Monday, October 14, 2013
Book Review of The Overton Window by Glenn Beck
As a whole, I liked The Overton Window by Glenn Beck. It took me a little while to get into it, but about half way through it I got to the point where I couldn’t put it down and looked forward to getting home from work so that I could take a few minutes to read. That’s one of the ways I judge a book. One of the other ways I judge a book (or movie) is whether I can predict the ending. Unfortunately, this was a pretty predictable book. That being said, I do look forward to reading the sequel, The Eye of Moloch by Glenn Beck. This was the original reason why I read The Overton Window in the first place. I heard a radio interview where Glenn was talking to someone about his new book and I was drawn to it immediately. When I got The Eye of Moloch, I realized that it was a sequel, so I had to go out and get The Overton Window.
I liked Noah Gardner, the main character. He was a likeable guy who (predictably) falls for the main female character, Molly Ross who is a patriot activist and part of a group of people who are trying to change the world. Or save the world, depending on how you look at it. Noah bounces back and forth between the life of luxury he is accustomed to, and the world where Molly lives. He is torn (briefly) between what his father is trying to accomplish and what Molly is passionate about. It seems that Noah has already become disillusioned by his father’s business, and although he seems entrenched in it, he really isn’t. Near the beginning of the book it is obvious that he is more of a glorified gopher within his father’s business, and is truly unaware of just how corrupt his father is. It doesn’t take a lot of prodding for the manipulative patriot to convince Noah to take her straight to his father’s office and hack into the system to show her all of his father’s secrets. This seemed a little far-fetched to me. Most people wouldn’t break into someone else’s office for any reason, even for a pretty girl.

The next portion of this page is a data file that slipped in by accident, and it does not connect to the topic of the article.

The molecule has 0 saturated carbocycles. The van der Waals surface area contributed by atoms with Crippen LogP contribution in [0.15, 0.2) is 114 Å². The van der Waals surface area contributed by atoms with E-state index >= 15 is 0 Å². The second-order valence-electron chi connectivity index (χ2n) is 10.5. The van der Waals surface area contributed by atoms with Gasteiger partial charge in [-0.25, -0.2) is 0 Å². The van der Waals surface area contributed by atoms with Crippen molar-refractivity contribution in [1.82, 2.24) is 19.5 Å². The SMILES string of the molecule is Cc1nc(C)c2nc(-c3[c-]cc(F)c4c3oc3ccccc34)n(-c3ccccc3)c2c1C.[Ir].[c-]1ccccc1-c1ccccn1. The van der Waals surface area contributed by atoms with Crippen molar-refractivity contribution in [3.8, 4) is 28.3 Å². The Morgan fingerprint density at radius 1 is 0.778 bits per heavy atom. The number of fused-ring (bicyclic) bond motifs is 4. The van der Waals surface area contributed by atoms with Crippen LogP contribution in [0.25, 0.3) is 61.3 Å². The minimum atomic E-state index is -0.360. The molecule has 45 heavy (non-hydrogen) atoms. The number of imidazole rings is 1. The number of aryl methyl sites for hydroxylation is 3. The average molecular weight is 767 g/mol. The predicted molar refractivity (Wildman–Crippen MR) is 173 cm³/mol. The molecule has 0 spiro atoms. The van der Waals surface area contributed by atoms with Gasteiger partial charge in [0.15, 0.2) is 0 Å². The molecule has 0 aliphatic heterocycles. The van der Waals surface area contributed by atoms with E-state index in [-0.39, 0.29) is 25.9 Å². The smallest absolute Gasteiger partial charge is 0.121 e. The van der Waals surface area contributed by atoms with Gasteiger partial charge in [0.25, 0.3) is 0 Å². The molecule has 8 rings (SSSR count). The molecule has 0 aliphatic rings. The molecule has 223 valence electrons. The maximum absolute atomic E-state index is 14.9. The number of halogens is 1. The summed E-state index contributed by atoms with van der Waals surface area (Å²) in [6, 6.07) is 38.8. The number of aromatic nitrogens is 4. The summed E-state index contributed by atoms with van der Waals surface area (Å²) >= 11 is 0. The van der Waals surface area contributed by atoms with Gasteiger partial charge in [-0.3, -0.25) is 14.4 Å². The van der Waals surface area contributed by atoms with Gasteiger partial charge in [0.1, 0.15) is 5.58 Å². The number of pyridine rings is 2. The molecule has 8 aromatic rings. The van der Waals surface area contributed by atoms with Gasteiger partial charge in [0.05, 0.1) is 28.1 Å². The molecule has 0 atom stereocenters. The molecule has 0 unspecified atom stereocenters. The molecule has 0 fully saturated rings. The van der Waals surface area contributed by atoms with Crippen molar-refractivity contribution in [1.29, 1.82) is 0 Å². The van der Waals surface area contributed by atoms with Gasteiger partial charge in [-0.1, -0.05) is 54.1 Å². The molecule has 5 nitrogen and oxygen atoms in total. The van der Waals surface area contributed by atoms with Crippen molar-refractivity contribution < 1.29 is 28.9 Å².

The cover describes The Overton Window as a Thriller. I certainly didn’t agree with this statement until I got about half way through it. The inside of the jacket cover also describes how an “unprecedented attack on U.S. soil shakes the country to the core…” Well, the attack didn’t happen until right at the end of the book and took place out in the middle of the desert where no one really knew about it. The book even describes how no one got a picture of it and that the mushroom cloud had to be hand-drawn by reporters in order to share the story.
The reader feels the pull between the two worlds of the very, very rich and the patriots. It is never implied that the patriots are poor in any way, more that they are not ultra wealthy. There is an underlying theme that the rich can pretty much do anything they want or get anything they want just by calling the right people and flashing a little money around. Noah learns that being rich allows him the ability to help his new ‘friends’ in advancing their cause. I once read a book written by Donald Trump and Robert Kiyosaki called Why We Want You to Be Rich wherein it is taught that it is much easier to help others if you have money yourself. Think about it, when was the last time someone on welfare was able to offer you a job at the business he just started? Whereas, if you are rich and have the capital to start a business, you can offer that person on welfare a job, thus lifting him up and helping him get off welfare. It’s a powerful upward cycle. The rich provide jobs and purchase goods & services, helping others to earn money and then those people can purchase goods & services, helping other businesses earn money, and the cycle goes on and on. Also, if you are rich, you are able to donate to causes you believe in, participate in local school fundraisers, give to the local library or art museum, support a local politician, etc. But it’s very difficult to support causes you believe in if you’re living paycheck to paycheck and can barely take care of yourself and your family. One of these days I’ll have to write a book review on Why We Want You to Be Rich! But in the book The Overton Window, the rich people are ultimately portrayed as the bad guys and, dare I say, the evil guys. This is an extreme example though, and obviously fiction. Let’s hope so anyway!
Like I said, all in all I liked the book and would probably read it again. That’s a good sign! There were a lot of unanswered questions and a bit of a cliff hanger at the end making me all the more excited to read The Eye of Moloch. Have you read The Overton Window? What’s your opinion? –Julie L. Spencer
Other books by Glenn Beck:
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